I love a recipe that can be made for lunch, brunch, dinner, or an appetizer and this one fits the bill. I thought the dough was incredibly sticky and I might have cursed Gourmet a few times (I love you! I miss you! I hate you!) but in the end this was an incredibly fragrant and powerfully flavored tart. Unlike a Pissaladière, the crust is very neutral tasting but with a bit of crunch, so the onions are really the star of the show. Just that little bit of cheese is a beautiful balance of savory to the gorgeous sweetness of the onions and the mustard gives you a nice hit of spice. I let the tart cool to room temperature and then cut it into small pieces, but it could easily but cut into nice wedges for more of a main course.
Two Years Ago: Spiced Cocktail Nuts
Three Years Ago: Lighter Fettucine Alfredo, Curried Tofu and Avocado Dip, Giant Chocolate Cake
Four Years Ago: Roasted Asparagus with a Poached Egg, Ginger Ice Cream, Tofu and Cucumber Salad with Spicy Peanut Sauce
Onion Tart with Mustard and Fennel
Adapted from Gourmet
Serves about 8 as an appetizer
I like to slow cook my onions in a cast iron skillet. I find the evenness and the retention of the heat works really well. I would avoid a non-stick pan as it can take longer for them to caramelize. The round of parchment helps keep the onions really moist and takes them to a jammier texture but you can omit that step. Just make sure the heat is nice and low, stir them occasionally, and allow them at least an hour (or more) to achieve their dreamy potential.
2 ¼ teaspoons active dry yeast (a ¼-ounce package)
½ cup warm water (105-115°F)
1½ to 1 ¾ cups all-purpose flour
1 large egg
1/3 cup plus 1 tablespoon extra-virgin olive oil, divided
2 ½ teaspoons salt, divided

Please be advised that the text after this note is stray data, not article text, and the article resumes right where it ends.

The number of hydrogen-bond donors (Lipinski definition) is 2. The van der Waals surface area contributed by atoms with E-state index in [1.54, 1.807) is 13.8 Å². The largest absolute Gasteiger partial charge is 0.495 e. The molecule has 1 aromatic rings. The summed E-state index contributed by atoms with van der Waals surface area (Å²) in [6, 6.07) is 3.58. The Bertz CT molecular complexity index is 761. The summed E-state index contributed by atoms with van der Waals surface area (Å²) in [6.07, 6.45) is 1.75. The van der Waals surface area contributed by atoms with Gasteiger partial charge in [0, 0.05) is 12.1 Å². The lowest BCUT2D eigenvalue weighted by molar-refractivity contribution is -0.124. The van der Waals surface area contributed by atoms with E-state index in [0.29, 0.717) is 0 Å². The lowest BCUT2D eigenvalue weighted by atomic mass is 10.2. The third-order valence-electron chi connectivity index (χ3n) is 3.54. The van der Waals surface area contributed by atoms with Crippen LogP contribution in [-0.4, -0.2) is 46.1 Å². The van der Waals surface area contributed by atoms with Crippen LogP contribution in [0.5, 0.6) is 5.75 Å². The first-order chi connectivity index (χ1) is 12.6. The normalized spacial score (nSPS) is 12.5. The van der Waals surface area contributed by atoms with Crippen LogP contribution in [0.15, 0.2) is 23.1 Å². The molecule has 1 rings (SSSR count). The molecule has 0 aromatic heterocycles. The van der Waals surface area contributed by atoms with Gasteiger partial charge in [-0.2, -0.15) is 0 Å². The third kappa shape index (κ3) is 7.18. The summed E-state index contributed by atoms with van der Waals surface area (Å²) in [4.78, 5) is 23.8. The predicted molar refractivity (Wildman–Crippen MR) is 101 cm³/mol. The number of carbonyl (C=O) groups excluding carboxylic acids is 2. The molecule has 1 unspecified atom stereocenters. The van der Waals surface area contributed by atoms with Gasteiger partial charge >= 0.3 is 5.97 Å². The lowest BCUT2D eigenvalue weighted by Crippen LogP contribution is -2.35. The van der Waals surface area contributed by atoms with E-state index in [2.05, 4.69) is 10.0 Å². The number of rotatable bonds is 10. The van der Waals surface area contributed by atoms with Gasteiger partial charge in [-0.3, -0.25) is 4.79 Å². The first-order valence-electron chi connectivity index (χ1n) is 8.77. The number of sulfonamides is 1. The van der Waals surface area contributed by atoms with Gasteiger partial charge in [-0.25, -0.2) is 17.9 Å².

2 teaspoons fennel seeds
3 pound yellow onions, halved and thinly sliced
1 tablespoon Dijon mustard
½ cup freshly grated Parmigiano-Reggiano
Stir together yeast and warm water in a small bowl and let stand until foamy, about 5 minutes. (If mixture doesn’t foam, start over with new yeast.)
Put 1 ½ cups flour in a medium bowl, then make a well in center of flour and add yeast mixture to well. Stir together egg, 1 tablespoon oil, and 1 ½ teaspoons salt with a fork. Add egg mixture to yeast mixture and mix with a wooden spoon or your fingertips, gradually incorporating flour, until a soft dough forms. Transfer dough to a floured surface and knead, working in additional flour (up to ¼ cup) as necessary, until smooth and elastic, about 5 minutes. (DT: I used a lot of flour on my board to keep the dough from sticking.) Transfer dough to an oiled bowl and turn to coat. Cover with plastic wrap and let rise in a draft-free place at warm room temperature until doubled, 1 to 1 ½ hours.
While dough rises, heat remaining 1/3 cup oil in a 12-inch heavy skillet over medium-high heat until it shimmers, then sauté fennel seeds until a shade darker, about 30 seconds. Stir in onions, remaining teaspoon salt, and 1/2 teaspoon pepper, then reduce heat to medium-low and cover onions directly with a round of parchment paper. Cook, stirring occasionally, until onions are very tender and golden brown, 1 to 1¼ hours.
Preheat oven to 375°F with rack in middle.
Knead dough gently on a floured surface with floured hands to deflate. Transfer dough to a heavy baking sheet lined with parchment paper. Pat out dough into a roughly 15- by 12-inch rectangle, turning up or crimping edge, then brush mustard evenly over dough, leaving a ½-inch border around edge. Spread onions evenly over mustard, then sprinkle evenly with cheese.
Bake tart until crust is golden brown, 30 to 35 minutes. Cut into 2-inch squares or diamonds and serve warm or at room temperature.